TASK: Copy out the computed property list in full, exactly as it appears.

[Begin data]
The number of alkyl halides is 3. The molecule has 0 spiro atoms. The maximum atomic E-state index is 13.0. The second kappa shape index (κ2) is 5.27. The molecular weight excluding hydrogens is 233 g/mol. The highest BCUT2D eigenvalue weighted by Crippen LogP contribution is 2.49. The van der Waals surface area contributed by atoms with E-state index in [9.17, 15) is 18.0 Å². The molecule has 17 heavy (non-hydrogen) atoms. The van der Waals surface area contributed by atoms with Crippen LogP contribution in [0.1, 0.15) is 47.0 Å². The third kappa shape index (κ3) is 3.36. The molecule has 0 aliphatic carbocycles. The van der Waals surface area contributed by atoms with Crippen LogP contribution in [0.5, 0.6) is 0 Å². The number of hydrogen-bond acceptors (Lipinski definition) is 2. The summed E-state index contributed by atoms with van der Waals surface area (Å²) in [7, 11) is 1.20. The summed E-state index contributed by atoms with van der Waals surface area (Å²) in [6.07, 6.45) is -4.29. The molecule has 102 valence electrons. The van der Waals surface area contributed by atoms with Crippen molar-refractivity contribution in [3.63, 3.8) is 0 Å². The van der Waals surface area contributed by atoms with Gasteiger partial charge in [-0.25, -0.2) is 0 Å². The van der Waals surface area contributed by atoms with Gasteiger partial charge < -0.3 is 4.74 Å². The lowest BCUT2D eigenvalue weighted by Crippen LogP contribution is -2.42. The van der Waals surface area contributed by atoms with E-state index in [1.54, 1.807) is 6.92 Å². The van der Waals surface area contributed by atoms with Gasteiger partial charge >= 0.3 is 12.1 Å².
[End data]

The number of alkyl halides is 3. The molecule has 0 spiro atoms. The maximum atomic E-state index is 13.0. The second kappa shape index (κ2) is 5.27. The molecular weight excluding hydrogens is 233 g/mol. The highest BCUT2D eigenvalue weighted by Crippen LogP contribution is 2.49. The van der Waals surface area contributed by atoms with E-state index in [9.17, 15) is 18.0 Å². The molecule has 17 heavy (non-hydrogen) atoms. The van der Waals surface area contributed by atoms with Crippen LogP contribution in [0.1, 0.15) is 47.0 Å². The third kappa shape index (κ3) is 3.36. The molecule has 0 aliphatic carbocycles. The van der Waals surface area contributed by atoms with Crippen LogP contribution in [0.5, 0.6) is 0 Å². The number of hydrogen-bond acceptors (Lipinski definition) is 2. The summed E-state index contributed by atoms with van der Waals surface area (Å²) in [7, 11) is 1.20. The summed E-state index contributed by atoms with van der Waals surface area (Å²) in [6.07, 6.45) is -4.29. The molecule has 102 valence electrons. The van der Waals surface area contributed by atoms with Crippen molar-refractivity contribution in [3.63, 3.8) is 0 Å². The van der Waals surface area contributed by atoms with Gasteiger partial charge in [-0.25, -0.2) is 0 Å². The van der Waals surface area contributed by atoms with Gasteiger partial charge < -0.3 is 4.74 Å². The lowest BCUT2D eigenvalue weighted by Crippen LogP contribution is -2.42. The van der Waals surface area contributed by atoms with E-state index in [1.54, 1.807) is 6.92 Å². The van der Waals surface area contributed by atoms with Gasteiger partial charge >= 0.3 is 12.1 Å².